Third Gu at 24K.
I lost Jayne on the hills and managed to catch up to Brian and Doug, two of the “vets” from our group. There was no hiding their shock at seeing me. Both were very supportive and encouraging me, saying all the right things to make me feel even better. They started talking to me about the upcoming hill (“the big one”) and promised that it would be all downhill to the finish after that. The
worst best part was seeing runners running uphill in the distance. It seemed to go on and on, around a bend and farther up. The guys advised me that when we reach the bend, we’re 3/4 of the way up. I knew I could handle it.
At the bottom of the hill I had the pleasure of spotting the famous dancing little person. He shows up every year, blasts music and cheers runners up that hill. Awesome.
Then up, up and up we went. I stayed on Brian’s tail and kept the pace steady all the way up this beast. At the top, he turned to find me behind his shoulder and asked, ‘How was it?’ to which I replied, ‘Not nearly as bad as I thought.’ He started laughing and we continued on our merry way, soon discovering that we had lost Doug on the climb. Shortly after the hill we ran past a cemetery (how appropriate!) where two people dressed as the Grim Reaper were out cheering and offering high-fives. Apparently they’re out every year as well.
All that was left to do now was cruise to the finish. I was pretty confident that 2:45 was within reach, but I picked it up a bit just to make sure. We chatted about the finish line and Brian warned me to watch my step on the ramp going into the stadium. It started drizzling rain with about 2K to go. I could see the Coliseum straight ahead and it was time to really turn it on.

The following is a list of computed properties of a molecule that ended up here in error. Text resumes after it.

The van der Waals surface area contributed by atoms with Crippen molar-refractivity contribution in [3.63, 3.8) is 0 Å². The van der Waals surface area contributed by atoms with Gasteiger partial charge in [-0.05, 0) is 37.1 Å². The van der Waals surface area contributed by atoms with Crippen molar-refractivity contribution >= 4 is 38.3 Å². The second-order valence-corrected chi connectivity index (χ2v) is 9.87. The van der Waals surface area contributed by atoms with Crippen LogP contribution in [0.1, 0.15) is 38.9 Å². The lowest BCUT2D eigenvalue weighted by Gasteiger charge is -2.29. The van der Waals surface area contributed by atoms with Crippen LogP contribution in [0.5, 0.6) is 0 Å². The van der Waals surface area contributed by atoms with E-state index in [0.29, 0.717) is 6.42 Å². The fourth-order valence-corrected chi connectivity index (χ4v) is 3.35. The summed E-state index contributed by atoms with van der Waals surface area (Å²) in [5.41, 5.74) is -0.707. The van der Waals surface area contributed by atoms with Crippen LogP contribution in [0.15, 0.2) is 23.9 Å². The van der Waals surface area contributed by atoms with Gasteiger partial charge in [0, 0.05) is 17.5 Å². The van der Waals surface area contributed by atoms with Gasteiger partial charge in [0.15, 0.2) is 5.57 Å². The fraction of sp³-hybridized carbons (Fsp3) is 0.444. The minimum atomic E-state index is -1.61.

I was flying. I glanced down at my Garmin a few times and saw 5K pace! Adrenaline was surging through my veins as I got closer and closer to the finish. I even blew past two guys from my team who are in a faster pace group (!!!).
Around the corner, down the (steep!) ramp, into the stadium, crowds cheering like crazy, arms in the air! One of my most memorable finishes to date.
I was truly in shock when I finally hit pause and saw 2:42.
Final chip time: 2:42:34 (final 10K in 52:37)
5:48* – 5:31 – 5:16 – 5:28 – 5:20
5:18 – 5:21 – 5:23 – 4:54 – 5:05
Group shot post-race:
Unfortunately I got stuck with a mens’ shirt. The womens’ were sold out by the time I registered (two months before the race). The ladies’ are a pretty purple and fit way better. It’s too bad because I really like the style, but this is just way too big and boxy.
Post-race thoughts to follow!
Not to forget Tall Mom’s Virtual Race for the Cure!
Unfortunately with my multiple wardrobe changes, I didn’t end up wearing any pink – oops! – but 21.1 kilometres of my race are dedicated to the cause.
Virtual Half Marathon Result: 1:54:17*
*Calculated based on average overall pace.